Emily Eveleth’s Doughnuts Bleed for Our Sins

I was first wowed by Emily Eveleth’s paintings in the fall of 2021. Her debut exhibition at Miles McEnery Gallery, Emily Eveleth (October 21–November 27, 2021), included 14 of them, all measuring 26 by 18 inches. Aside from size, what the paintings shared was a subject that Eveleth has insistently and relentlessly pursued for more than 30 years: a doughnut, either slathered with frosting or dusted with powdery white sugar, often leaking a blue or red syrupy substance from a single orifice. In my review, I wrote that they were “lurid, funny, unsettling, sexy, off-putting, luscious, puffy, bawdy, and excessive.” 

The 32 paintings in her current exhibition at Miles McEnery, Emily Eveleth: Everything but the Truth, range in size from 5 1/2 by 6 3/4 inches to 92 by 76 inches and, along with oils, the artist has added powdered mica, metallic paint, wax, and silver and gold leaf to her toolbox. 

Eveleth’s paintings provoke wild associations. In her work, debauchery and decadence meet in the lowly doughnut, which we are invited to read as a limbless torso with a dripping orifice. These doughnuts bleed for our sins. In one case, it occurred to me that I was looking at the body of a beheaded swan, but more about that later.  

In her previous exhibition, Eveleth’s subjects, depicted in close-up views, were ambiguous and comically obscene. Working on a larger scale, and granting an important role to the background, the artist’s mute forms become characters in a silent opera — passive, tragicomic bodies unable to determine their own paths. They fall, slide, pile up, and tip over. They are couch potatoes (or should I say doughnuts?), at once sexual and sexless. It is these contradictions and the uncertainty of Eveleth’s presentation of them that makes the works as singular as Wayne Thiebaud’s paintings of pies and cakes. 

Anyone who sees Eveleth’s artworks will gather how much she loves to paint. She loves paint’s smeary, buttery materiality, the way it can conjure up a layer of pink frosting or syrupy drool. She is a master of effects, from the scene’s dramatic lighting to the object’s careful positioning. I suspect that she has watched lots of movies, in black and white and in color, as everything in her painting seems heightened.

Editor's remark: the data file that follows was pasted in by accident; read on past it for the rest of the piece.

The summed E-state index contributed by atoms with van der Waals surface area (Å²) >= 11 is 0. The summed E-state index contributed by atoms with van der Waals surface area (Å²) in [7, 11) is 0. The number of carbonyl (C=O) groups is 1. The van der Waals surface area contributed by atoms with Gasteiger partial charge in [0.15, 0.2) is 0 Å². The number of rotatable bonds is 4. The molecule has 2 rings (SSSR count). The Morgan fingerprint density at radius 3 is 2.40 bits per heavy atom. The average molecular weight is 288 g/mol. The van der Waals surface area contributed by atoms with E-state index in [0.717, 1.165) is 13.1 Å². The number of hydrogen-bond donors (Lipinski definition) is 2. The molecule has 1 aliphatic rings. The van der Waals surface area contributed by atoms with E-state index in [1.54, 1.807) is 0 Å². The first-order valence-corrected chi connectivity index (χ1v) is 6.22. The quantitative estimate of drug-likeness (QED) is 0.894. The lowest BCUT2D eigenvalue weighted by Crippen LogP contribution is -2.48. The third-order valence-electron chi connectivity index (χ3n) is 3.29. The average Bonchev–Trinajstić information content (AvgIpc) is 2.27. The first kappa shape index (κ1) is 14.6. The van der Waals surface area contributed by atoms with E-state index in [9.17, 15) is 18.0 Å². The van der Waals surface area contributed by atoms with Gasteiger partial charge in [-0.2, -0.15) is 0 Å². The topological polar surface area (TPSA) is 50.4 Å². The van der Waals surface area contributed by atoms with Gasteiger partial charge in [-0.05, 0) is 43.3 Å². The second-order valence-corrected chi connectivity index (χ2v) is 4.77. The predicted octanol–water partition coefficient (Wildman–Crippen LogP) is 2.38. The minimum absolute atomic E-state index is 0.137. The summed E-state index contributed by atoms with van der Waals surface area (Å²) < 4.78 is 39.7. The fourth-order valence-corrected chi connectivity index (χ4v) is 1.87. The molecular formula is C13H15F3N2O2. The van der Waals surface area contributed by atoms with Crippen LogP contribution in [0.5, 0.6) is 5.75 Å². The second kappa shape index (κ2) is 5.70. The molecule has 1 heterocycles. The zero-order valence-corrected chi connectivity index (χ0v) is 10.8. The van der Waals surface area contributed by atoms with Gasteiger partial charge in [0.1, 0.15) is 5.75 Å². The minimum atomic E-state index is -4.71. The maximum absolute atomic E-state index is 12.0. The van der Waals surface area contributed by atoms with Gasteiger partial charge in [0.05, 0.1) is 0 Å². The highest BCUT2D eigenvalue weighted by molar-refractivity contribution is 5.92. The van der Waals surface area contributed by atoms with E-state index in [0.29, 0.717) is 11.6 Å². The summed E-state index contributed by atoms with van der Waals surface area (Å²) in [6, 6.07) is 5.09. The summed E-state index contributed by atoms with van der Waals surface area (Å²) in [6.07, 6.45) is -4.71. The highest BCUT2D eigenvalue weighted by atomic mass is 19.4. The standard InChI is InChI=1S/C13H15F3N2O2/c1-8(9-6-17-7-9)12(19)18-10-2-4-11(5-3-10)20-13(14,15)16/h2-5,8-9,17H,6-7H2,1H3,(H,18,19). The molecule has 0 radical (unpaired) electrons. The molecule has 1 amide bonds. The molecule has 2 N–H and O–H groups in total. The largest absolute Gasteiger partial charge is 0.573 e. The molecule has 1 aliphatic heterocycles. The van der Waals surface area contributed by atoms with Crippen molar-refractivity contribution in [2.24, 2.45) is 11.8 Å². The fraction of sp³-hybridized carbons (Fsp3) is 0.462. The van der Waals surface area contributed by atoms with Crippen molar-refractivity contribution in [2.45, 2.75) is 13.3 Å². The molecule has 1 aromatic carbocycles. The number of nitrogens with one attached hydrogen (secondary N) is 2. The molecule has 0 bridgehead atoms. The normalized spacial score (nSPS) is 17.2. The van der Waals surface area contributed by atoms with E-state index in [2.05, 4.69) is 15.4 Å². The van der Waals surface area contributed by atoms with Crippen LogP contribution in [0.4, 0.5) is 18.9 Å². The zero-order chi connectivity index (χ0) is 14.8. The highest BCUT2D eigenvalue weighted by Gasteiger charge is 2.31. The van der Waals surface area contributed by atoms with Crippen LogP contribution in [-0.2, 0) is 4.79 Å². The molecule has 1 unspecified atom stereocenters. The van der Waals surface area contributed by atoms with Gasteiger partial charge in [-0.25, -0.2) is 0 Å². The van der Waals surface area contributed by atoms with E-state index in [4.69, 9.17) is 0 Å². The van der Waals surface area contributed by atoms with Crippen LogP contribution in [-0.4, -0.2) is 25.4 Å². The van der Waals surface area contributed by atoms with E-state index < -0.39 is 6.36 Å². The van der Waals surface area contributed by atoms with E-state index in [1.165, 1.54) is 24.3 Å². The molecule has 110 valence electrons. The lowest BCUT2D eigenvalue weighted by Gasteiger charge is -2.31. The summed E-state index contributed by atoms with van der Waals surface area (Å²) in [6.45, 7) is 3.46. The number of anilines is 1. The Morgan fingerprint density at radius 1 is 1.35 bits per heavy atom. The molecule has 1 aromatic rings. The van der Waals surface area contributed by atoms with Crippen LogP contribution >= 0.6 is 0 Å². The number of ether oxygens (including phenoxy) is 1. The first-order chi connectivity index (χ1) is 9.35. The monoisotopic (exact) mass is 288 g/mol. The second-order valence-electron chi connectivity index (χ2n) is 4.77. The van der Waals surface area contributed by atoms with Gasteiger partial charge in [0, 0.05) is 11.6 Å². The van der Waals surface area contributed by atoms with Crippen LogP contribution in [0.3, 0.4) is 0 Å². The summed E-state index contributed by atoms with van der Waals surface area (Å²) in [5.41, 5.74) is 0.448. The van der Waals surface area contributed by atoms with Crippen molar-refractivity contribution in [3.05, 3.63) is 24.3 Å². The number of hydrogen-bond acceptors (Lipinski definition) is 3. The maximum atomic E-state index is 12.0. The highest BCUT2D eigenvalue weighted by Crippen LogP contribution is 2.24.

Yet even though the situation is staged, none of it seems contrived. That is what is magical about the paintings. Eveleth always convinces this viewer that what I am looking at exists in some world that is simultaneously real and imagined, a fairy tale realm corrupted by adults with their penchant for sweets. For all her painting chops, she never takes herself too seriously, never devolves into didacticism or attempts to claim social relevance.

The exhibition’s largest work, “Storm Clouds” (2023), depicts four pink-frosted doughnuts slumped in a pile on a mirrored surface against a gray background. Some of the frosting has melted and accumulated on the reflective surface. Above the pile is an ornate golden archway of what I read as tarnished, cut metal leaves, branches, and fruit. Deep blue above the archway suggests either sky or wall. Where is this place? Is the painting intended as a still life? The setting does not add up. What is outside and what is inside? What is going on? And yet, it all makes perfect sense in a way, starting with the oversized doughnuts, which occupy nearly a quarter of the painting. Eveleth makes the preposterous almost ordinary.

“Pompadour’s Dream” (2023) portrays a golden yellow doughnut covered with a thin layer of pink frosting. It rests atop its twin, whose pink coating has dripped down on one side, forming a puddle on a blue ground. Above the doughnuts we see part of a patterned blue satin pillow. Are the doughnuts lovers lying on each other? There is something ludicrous about “Pompadour’s Dream” and its suggestion of luxuriant indolence. The absurdity of the situation is lovingly and even tenderly depicted. 

In “Diary of a Thief” (2023), with its view of the doughnut leaking cherry red syrup from its powdered white body, the image of a beheaded swan came to mind. The grotesque isn’t overt in Eveleth’s paintings, but it is always there. 

Working on a larger scale, as she does in this exhibition, and evoking different time periods through the often brightly colored and patterned background, Eveleth has opened up an imaginative space that is all her own. As straightforward and direct as the paintings are, there is nothing simple about them. If we are unsure whether Eveleth is being absurdly funny or bitingly satirical, she is likely doing both. 

And her paintings have become more outrageous. In a world where the accumulation of unlimited wealth is considered an honorable pursuit, Eveleth’s paintings remind us of how bizarre and ridiculous human beings can be. 

Emily Eveleth: Everything but the Truth continues at Miles McEnery Gallery (515 West 22nd Street, Chelsea, Manhattan) through March 23. The exhibition was organized by the gallery.

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